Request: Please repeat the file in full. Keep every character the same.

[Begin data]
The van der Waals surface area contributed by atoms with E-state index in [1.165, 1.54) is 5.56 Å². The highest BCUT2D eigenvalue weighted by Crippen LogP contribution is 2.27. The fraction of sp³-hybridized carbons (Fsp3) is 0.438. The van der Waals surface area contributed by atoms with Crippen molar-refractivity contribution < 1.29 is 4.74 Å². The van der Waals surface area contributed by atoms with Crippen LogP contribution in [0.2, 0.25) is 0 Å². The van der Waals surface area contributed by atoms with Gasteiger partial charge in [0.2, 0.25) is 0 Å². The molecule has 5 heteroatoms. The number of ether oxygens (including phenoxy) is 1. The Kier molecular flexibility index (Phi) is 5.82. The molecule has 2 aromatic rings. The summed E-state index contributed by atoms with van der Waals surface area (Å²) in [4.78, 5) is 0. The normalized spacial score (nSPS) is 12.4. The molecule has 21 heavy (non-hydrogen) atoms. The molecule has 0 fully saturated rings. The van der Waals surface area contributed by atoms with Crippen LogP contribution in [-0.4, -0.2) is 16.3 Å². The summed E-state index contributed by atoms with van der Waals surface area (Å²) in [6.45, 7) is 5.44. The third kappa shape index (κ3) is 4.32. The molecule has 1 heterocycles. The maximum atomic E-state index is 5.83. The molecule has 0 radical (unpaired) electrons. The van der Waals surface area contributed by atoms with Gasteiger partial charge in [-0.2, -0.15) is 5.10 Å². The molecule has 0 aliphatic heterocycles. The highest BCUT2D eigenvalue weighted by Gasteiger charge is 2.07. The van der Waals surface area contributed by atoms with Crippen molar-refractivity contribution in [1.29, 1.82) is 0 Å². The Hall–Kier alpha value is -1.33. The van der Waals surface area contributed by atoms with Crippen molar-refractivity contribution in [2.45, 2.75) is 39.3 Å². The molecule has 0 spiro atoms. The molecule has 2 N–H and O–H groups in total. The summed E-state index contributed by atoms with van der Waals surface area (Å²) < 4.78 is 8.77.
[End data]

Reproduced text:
The van der Waals surface area contributed by atoms with E-state index in [1.165, 1.54) is 5.56 Å². The highest BCUT2D eigenvalue weighted by Crippen LogP contribution is 2.27. The fraction of sp³-hybridized carbons (Fsp3) is 0.438. The van der Waals surface area contributed by atoms with Crippen molar-refractivity contribution < 1.29 is 4.74 Å². The van der Waals surface area contributed by atoms with Crippen LogP contribution in [0.2, 0.25) is 0 Å². The van der Waals surface area contributed by atoms with Gasteiger partial charge in [0.2, 0.25) is 0 Å². The molecule has 5 heteroatoms. The number of ether oxygens (including phenoxy) is 1. The Kier molecular flexibility index (Phi) is 5.82. The molecule has 2 aromatic rings. The summed E-state index contributed by atoms with van der Waals surface area (Å²) in [4.78, 5) is 0. The normalized spacial score (nSPS) is 12.4. The molecule has 21 heavy (non-hydrogen) atoms. The molecule has 0 fully saturated rings. The van der Waals surface area contributed by atoms with Crippen LogP contribution in [-0.4, -0.2) is 16.3 Å². The summed E-state index contributed by atoms with van der Waals surface area (Å²) in [6.45, 7) is 5.44. The third kappa shape index (κ3) is 4.32. The molecule has 1 heterocycles. The maximum atomic E-state index is 5.83. The molecule has 0 radical (unpaired) electrons. The van der Waals surface area contributed by atoms with Gasteiger partial charge in [-0.2, -0.15) is 5.10 Å². The molecule has 0 aliphatic heterocycles. The highest BCUT2D eigenvalue weighted by Gasteiger charge is 2.07. The van der Waals surface area contributed by atoms with Crippen molar-refractivity contribution in [1.29, 1.82) is 0 Å². The Hall–Kier alpha value is -1.33. The van der Waals surface area contributed by atoms with Crippen molar-refractivity contribution in [2.45, 2.75) is 39.3 Å². The molecule has 0 spiro atoms. The molecule has 2 N–H and O–H groups in total. The summed E-state index contributed by atoms with van der Waals surface area (Å²) < 4.78 is 8.77.